Gran Turismo 5

Here's the real reason you bought a PlayStation 3

Gran Turismo 5: Prologue is some way off, but tearing around the famous Suzuka course in a Nissan GT-R with the lastest playable version of Sony's Real Driving Simulator makes us want to hibernate to pass the time until its launch, like children who go to bed early on Christmas Eve in anticipation of the treats to come the next morning.

To say we're fans of Polyphony's racing series in an understatement. Playing GT HD was amusing enough (despite it being the tightest, skimpiest demo offering in the history of videogames), but instead of impressing us, it left us with a worry that the next generation of Gran Turismo would do little more than add a few extra pixels to the resolution. We were wrong to worry.


The newer version of the game we've played is only a very small portion of what Sony's cooking up, but for racing nuts and series fans, it's pretty astonishing. If there's anyone out there that, even after Heavenly Sword, still needs a reason to justify the £400 notes they splashed out on that big shiny box, this will most certainly be it.

Playing GT5 feels like putting on your best suit and going for a no-expense-spared meal at The Ritz. Everything about it is lush. It's elite. It's the most upper class of racing game ever. And we're not just talking about the stunning graphics or super-satisfying handling of the cars.

The menu screens have a sheen - that extra touch of class - that forces home the fact that this is no budget project by some random garage developer. This is a proud team's work of art. Even the chilled, jazz-style music that backs the menus sounds like the kind of tracks you'd probably expect to hear playing quietly in the background in a five-star hotel lobby.

Enough about the menus though, because it's all about the drive. We've been thrashing around in seven cars in the new version of the game, ranging from the woefully average Daihatsu OFC-1, to the far more aggressive, utterly satisfying Nissan GT-R and we love it. Everything feels so brilliantly fine-tuned that, when sitting in the right car, there's immense satisfaction to be had every time you pull the perfect racing line and throw a car around a bend on the edge of its limit.

GT5 is still totally simulation, but it now feels so much more playable than the previous version of the game we played. This is far tighter. The cars are obedient, have a good sense of speed and the most realistic feeling of weight and traction of any racing game.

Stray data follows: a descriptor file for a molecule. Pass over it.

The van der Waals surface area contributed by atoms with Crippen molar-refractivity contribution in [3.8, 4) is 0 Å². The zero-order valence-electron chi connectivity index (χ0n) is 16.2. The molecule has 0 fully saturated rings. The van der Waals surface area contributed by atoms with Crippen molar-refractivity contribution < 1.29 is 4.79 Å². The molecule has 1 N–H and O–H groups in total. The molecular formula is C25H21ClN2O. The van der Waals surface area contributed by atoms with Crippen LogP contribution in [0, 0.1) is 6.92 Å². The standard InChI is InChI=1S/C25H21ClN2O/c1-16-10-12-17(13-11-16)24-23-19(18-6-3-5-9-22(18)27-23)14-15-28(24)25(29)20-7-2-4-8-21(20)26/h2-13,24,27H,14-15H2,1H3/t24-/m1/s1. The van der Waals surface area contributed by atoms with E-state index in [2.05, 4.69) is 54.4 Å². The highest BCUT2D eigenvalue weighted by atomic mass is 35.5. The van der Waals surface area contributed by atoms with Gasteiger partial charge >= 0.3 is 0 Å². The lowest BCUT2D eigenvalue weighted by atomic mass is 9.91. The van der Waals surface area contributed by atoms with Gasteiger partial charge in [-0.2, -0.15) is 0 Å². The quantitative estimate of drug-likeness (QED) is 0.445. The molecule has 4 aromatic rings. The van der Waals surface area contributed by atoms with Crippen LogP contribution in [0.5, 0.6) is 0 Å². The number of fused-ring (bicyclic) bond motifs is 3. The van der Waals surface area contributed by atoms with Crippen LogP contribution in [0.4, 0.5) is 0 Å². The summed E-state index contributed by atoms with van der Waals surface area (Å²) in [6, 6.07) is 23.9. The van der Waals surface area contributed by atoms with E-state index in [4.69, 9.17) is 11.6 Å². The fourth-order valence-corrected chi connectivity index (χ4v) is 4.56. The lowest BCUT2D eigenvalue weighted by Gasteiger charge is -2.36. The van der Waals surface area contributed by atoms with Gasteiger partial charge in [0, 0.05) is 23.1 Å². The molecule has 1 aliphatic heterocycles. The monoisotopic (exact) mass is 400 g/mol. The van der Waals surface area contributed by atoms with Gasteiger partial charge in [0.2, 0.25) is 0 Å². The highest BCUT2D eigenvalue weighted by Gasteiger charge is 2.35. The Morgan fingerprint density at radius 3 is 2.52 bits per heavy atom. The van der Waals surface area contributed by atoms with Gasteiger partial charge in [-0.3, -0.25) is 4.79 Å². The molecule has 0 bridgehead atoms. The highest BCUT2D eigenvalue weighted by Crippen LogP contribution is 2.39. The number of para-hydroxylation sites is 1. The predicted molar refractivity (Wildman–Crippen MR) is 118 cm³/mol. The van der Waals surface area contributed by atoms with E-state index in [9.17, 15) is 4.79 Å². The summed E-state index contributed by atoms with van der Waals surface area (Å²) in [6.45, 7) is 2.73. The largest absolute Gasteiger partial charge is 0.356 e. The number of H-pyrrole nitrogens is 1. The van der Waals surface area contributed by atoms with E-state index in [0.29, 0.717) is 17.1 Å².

The version we have boasts the same performance options of the GT HD demo - ABS, stability management and a traction console - as well as a choice of racing and non-racing spec tyres, which means you can set up the game to feel how you want.


The only thing that drastically hinders this game from being everybody's dream simulator is the continuing lack of a damage model. You have these fantastic, photo-realistic visuals, insanely detailed car set-up options and amazing physics - but slam into another car and you bounce off each other like solid wooden blocks.

What makes it extra astonishing is that you get this solid-as-a-rock frame-rate without the loss of detail that most other games endure when they want to hit the 60fps mark. The cars look incredible. Picture perfect even. All the detail is there, right down to the lines in the plastic covering the headlights. There are 16 of these high-poly bad boys on the course at once, but the frame-rate remains unshaken.

Proper race geeks will be pleased with the new in-cockpit view in GT5, too. It places you right in the driver's seat, and the cockpit detail is, again, perfect to the real thing. All the buttons and dials of the real car are there, and all the dials are fully operational. You can see the driver steering and changing gear, and even leaning side to side slightly as you power into corners.

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